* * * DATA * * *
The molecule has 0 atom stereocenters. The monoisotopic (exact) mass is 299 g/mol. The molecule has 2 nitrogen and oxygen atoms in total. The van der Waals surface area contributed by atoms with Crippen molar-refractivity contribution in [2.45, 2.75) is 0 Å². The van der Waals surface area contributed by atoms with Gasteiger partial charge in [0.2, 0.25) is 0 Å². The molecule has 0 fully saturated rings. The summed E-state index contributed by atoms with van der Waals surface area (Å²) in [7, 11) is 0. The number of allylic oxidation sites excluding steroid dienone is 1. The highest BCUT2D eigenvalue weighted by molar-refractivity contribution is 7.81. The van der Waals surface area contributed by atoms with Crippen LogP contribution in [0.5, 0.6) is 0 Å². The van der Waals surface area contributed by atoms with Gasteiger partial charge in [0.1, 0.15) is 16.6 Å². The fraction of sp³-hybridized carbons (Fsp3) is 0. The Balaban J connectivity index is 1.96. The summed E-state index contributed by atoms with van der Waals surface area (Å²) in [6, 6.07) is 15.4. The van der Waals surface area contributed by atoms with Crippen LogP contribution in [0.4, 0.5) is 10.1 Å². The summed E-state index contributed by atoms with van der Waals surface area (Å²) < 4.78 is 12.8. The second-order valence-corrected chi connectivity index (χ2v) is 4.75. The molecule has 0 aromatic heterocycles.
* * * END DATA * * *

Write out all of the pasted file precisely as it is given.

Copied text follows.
The molecule has 0 atom stereocenters. The monoisotopic (exact) mass is 299 g/mol. The molecule has 2 nitrogen and oxygen atoms in total. The van der Waals surface area contributed by atoms with Crippen molar-refractivity contribution in [2.45, 2.75) is 0 Å². The van der Waals surface area contributed by atoms with Gasteiger partial charge in [0.2, 0.25) is 0 Å². The molecule has 0 fully saturated rings. The summed E-state index contributed by atoms with van der Waals surface area (Å²) in [7, 11) is 0. The number of allylic oxidation sites excluding steroid dienone is 1. The highest BCUT2D eigenvalue weighted by molar-refractivity contribution is 7.81. The van der Waals surface area contributed by atoms with Crippen LogP contribution in [0.5, 0.6) is 0 Å². The van der Waals surface area contributed by atoms with Gasteiger partial charge in [0.1, 0.15) is 16.6 Å². The fraction of sp³-hybridized carbons (Fsp3) is 0. The Balaban J connectivity index is 1.96. The summed E-state index contributed by atoms with van der Waals surface area (Å²) in [6, 6.07) is 15.4. The van der Waals surface area contributed by atoms with Crippen LogP contribution in [0.4, 0.5) is 10.1 Å². The summed E-state index contributed by atoms with van der Waals surface area (Å²) < 4.78 is 12.8. The second-order valence-corrected chi connectivity index (χ2v) is 4.75. The molecule has 0 aromatic heterocycles.